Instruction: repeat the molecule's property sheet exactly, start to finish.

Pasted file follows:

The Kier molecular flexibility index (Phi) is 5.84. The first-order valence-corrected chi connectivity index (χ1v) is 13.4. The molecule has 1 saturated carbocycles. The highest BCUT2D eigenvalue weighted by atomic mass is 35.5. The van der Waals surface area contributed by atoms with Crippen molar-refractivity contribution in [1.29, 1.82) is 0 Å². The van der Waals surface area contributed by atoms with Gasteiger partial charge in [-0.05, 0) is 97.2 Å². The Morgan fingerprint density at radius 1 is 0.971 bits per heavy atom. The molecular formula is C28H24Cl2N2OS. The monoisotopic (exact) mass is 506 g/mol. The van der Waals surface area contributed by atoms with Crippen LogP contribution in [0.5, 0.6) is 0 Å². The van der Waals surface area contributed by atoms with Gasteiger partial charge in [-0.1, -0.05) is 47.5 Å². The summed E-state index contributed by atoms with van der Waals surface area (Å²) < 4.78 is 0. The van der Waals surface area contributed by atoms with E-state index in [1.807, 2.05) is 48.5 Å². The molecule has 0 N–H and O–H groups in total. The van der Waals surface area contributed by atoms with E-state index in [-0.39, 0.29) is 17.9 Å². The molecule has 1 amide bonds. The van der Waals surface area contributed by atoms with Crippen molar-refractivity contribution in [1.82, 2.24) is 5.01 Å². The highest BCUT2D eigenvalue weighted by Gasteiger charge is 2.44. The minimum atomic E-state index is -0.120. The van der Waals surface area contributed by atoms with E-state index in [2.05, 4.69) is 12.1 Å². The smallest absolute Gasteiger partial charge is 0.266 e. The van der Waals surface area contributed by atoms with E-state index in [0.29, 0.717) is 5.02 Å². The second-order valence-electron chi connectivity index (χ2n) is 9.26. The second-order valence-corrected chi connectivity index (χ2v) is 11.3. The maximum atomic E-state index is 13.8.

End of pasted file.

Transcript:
The Kier molecular flexibility index (Phi) is 5.84. The first-order valence-corrected chi connectivity index (χ1v) is 13.4. The molecule has 1 saturated carbocycles. The highest BCUT2D eigenvalue weighted by atomic mass is 35.5. The van der Waals surface area contributed by atoms with Crippen molar-refractivity contribution in [1.29, 1.82) is 0 Å². The van der Waals surface area contributed by atoms with Gasteiger partial charge in [-0.05, 0) is 97.2 Å². The Morgan fingerprint density at radius 1 is 0.971 bits per heavy atom. The molecular formula is C28H24Cl2N2OS. The monoisotopic (exact) mass is 506 g/mol. The van der Waals surface area contributed by atoms with Crippen LogP contribution in [0.5, 0.6) is 0 Å². The van der Waals surface area contributed by atoms with Gasteiger partial charge in [-0.1, -0.05) is 47.5 Å². The summed E-state index contributed by atoms with van der Waals surface area (Å²) < 4.78 is 0. The van der Waals surface area contributed by atoms with E-state index in [1.807, 2.05) is 48.5 Å². The molecule has 0 N–H and O–H groups in total. The van der Waals surface area contributed by atoms with E-state index in [-0.39, 0.29) is 17.9 Å². The molecule has 1 amide bonds. The van der Waals surface area contributed by atoms with Crippen molar-refractivity contribution in [1.82, 2.24) is 5.01 Å². The highest BCUT2D eigenvalue weighted by Gasteiger charge is 2.44. The minimum atomic E-state index is -0.120. The van der Waals surface area contributed by atoms with E-state index in [2.05, 4.69) is 12.1 Å². The smallest absolute Gasteiger partial charge is 0.266 e. The van der Waals surface area contributed by atoms with E-state index in [0.29, 0.717) is 5.02 Å². The second-order valence-electron chi connectivity index (χ2n) is 9.26. The second-order valence-corrected chi connectivity index (χ2v) is 11.3. The maximum atomic E-state index is 13.8.